• hurricanes;
  • land cover change;
  • climate feedbacks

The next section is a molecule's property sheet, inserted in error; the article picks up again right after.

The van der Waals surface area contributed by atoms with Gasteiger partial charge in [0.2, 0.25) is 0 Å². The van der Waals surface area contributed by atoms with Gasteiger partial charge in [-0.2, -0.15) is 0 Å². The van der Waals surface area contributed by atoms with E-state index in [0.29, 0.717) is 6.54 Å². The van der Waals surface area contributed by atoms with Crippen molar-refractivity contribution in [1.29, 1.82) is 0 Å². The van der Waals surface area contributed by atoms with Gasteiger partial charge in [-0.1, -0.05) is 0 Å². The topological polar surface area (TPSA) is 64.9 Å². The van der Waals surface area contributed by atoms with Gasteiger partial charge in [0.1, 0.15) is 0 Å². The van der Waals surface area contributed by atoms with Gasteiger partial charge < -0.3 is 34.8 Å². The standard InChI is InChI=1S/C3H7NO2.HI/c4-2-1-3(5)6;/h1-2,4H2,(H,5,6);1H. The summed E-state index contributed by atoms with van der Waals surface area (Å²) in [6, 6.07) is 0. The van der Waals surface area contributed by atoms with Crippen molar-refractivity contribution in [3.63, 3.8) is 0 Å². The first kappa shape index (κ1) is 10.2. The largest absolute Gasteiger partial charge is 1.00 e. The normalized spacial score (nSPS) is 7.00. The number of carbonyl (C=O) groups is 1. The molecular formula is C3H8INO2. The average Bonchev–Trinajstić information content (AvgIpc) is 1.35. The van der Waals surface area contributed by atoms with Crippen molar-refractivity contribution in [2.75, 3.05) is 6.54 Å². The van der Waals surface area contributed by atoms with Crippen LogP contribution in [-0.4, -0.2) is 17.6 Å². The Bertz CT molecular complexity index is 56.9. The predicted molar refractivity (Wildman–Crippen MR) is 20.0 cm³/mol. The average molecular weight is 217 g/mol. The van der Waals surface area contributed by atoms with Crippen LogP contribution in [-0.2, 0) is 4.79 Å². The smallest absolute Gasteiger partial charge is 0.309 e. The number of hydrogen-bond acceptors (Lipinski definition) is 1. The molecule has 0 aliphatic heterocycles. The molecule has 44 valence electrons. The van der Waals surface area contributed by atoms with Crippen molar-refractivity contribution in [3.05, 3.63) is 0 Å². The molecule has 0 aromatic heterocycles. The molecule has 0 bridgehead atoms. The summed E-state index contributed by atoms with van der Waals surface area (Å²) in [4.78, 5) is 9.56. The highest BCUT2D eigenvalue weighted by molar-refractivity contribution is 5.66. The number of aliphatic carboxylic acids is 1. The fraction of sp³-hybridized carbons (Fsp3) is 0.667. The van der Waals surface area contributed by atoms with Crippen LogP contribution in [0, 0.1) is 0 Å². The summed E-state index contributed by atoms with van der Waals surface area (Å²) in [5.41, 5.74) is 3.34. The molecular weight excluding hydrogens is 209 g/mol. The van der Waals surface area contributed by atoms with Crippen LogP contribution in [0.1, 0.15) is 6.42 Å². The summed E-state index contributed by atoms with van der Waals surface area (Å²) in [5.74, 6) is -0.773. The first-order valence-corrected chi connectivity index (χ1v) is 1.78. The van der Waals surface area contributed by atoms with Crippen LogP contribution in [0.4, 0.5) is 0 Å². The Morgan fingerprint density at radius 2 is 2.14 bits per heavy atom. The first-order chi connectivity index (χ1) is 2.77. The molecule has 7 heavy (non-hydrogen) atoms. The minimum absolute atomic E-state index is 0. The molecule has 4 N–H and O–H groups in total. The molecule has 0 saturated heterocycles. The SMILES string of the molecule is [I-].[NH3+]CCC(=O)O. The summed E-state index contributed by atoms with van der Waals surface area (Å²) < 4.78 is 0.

[1] Hurricanes can devastate thousands of hectares of forested area producing changes beyond simply vegetation damage and biomass loss. This study reports changes in regional climate associated with Hurricane Rita which made landfall on the Gulf Coastal Plain on September 24th, 2005. Results demonstrate that over severely disturbed forested areas, biogeophysical effects produced by Rita created anomalous precipitation patterns, with a decrease in precipitation the following winter, and an increase during the subsequent summer season. The dominant biogeophysical effect was a change in albedo caused by ∼14,000 km2 of disturbed forested area (downed and dead, snapped and structurally damaged trees) from Rita, equivalent to a committed carbon release of 32 to 43% of the net annual U.S. sink in forest trees. As recent studies project a likely increase in hurricane intensity during the 21st century, understanding the potential impact of forest damage from hurricanes on regional climate is important.